Dissertation Defense by Danene Brown
This event occurred in the past
Date and Time
- Tuesday, March 18, 2014 from 1:00 a.m. to 3:00 p.m.
Mother Rosalie Hill Hall, 135
DO NEW BUILDINGS, EQUIPMENT, AND TECHNOLOGY IMPROVE STUDENT OUTCOMES?: A LOOK AT ONE COMMUNITY COLLEGE’S EXPERIENCE
During the last decade, community colleges have taken a close look at the way they educate and train students, and are using an assortment of student engagement indicators in an effort to assess and document learning outcomes of their students. While these indicators have proven helpful, the extent to which new buildings, equipment and technology have been integrated into these metrics has been sorely lacking; instead, the assumption has been that more modern facilities, equipment, and technology will improve students’ learning and better prepare them for the workforce.
To test this assumption, this study examined the relationship between a new facility and student outcomes at one Southern California community college, specifically addressing the extent to which student perceptions regarding their professional preparation differed between students who completed their programs before and after the new building, as well as the extent to which student perceptions of the new building, equipment, and technology correlated with indicators of student engagement, persistence, preparation for the workplace, licensure exam passage rates, and faculty perceptions of these student outcomes. Using both descriptive and inferential techniques, results revealed that students who completed their programs in the new building perceived the facilities as having a positive influence on their overall learning, preparation for the workplace and their licensure exam, and felt their program to be of better quality than did students who completed their programs in the old building. Interestingly, the facility had no significant influence on any of the student engagement factors – academic challenge, active and collaborative learning, student effort, and student-faculty interaction, although licensure passage rates of students completing their programs in the new building were higher than students that completed their programs in the old building. Not surprisingly, faculty program directors perceived the new building, equipment, and technology as having a positive impact on student learning, and their preparation for the workplace.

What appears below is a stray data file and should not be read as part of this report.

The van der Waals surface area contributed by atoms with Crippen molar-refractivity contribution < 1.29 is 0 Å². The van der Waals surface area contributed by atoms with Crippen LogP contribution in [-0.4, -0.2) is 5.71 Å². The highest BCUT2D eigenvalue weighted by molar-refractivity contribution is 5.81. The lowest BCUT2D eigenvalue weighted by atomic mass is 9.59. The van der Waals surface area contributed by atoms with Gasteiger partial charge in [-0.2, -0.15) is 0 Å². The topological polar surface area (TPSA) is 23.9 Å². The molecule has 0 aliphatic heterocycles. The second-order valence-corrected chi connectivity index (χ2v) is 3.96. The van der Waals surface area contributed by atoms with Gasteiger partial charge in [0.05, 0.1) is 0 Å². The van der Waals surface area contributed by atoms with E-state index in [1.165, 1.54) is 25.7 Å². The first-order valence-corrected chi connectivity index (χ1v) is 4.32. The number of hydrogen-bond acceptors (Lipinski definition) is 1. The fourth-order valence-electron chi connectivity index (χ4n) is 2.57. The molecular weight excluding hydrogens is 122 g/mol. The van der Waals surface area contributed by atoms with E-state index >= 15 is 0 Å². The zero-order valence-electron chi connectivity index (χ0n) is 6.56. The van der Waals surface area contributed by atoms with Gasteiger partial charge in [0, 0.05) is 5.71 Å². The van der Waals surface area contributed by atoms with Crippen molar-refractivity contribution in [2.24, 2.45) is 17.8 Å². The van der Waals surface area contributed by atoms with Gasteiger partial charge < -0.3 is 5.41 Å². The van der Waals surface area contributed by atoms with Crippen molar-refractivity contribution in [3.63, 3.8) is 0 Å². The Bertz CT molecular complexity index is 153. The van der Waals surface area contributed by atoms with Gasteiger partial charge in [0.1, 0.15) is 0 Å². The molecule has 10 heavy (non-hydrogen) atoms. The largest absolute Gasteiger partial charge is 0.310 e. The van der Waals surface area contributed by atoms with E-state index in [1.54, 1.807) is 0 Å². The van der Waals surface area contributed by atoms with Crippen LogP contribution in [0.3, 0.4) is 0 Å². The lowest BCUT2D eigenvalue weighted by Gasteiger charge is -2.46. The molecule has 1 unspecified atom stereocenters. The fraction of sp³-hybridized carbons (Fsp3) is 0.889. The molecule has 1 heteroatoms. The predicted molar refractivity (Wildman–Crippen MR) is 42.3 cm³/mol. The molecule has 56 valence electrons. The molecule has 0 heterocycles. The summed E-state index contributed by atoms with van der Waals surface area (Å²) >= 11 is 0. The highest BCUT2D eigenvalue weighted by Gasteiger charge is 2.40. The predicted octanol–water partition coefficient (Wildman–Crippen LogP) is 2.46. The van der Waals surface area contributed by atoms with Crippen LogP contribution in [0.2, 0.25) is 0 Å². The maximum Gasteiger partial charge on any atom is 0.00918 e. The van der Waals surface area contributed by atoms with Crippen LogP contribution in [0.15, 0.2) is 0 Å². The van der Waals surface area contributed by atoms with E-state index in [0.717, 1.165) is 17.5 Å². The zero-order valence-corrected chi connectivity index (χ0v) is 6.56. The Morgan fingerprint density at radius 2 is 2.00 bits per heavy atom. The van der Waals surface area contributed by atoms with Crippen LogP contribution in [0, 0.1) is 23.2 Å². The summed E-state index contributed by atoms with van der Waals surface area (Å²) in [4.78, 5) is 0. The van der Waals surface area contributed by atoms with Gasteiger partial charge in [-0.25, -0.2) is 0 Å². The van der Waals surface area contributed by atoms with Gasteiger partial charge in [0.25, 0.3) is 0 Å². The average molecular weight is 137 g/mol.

Taken together, these results suggest that facility characteristics may provide a means in which to capture evidence of student learning, which can be useful for both accreditation and to reassure taxpayers that their fiscal investment is meeting needs of California businesses and industries.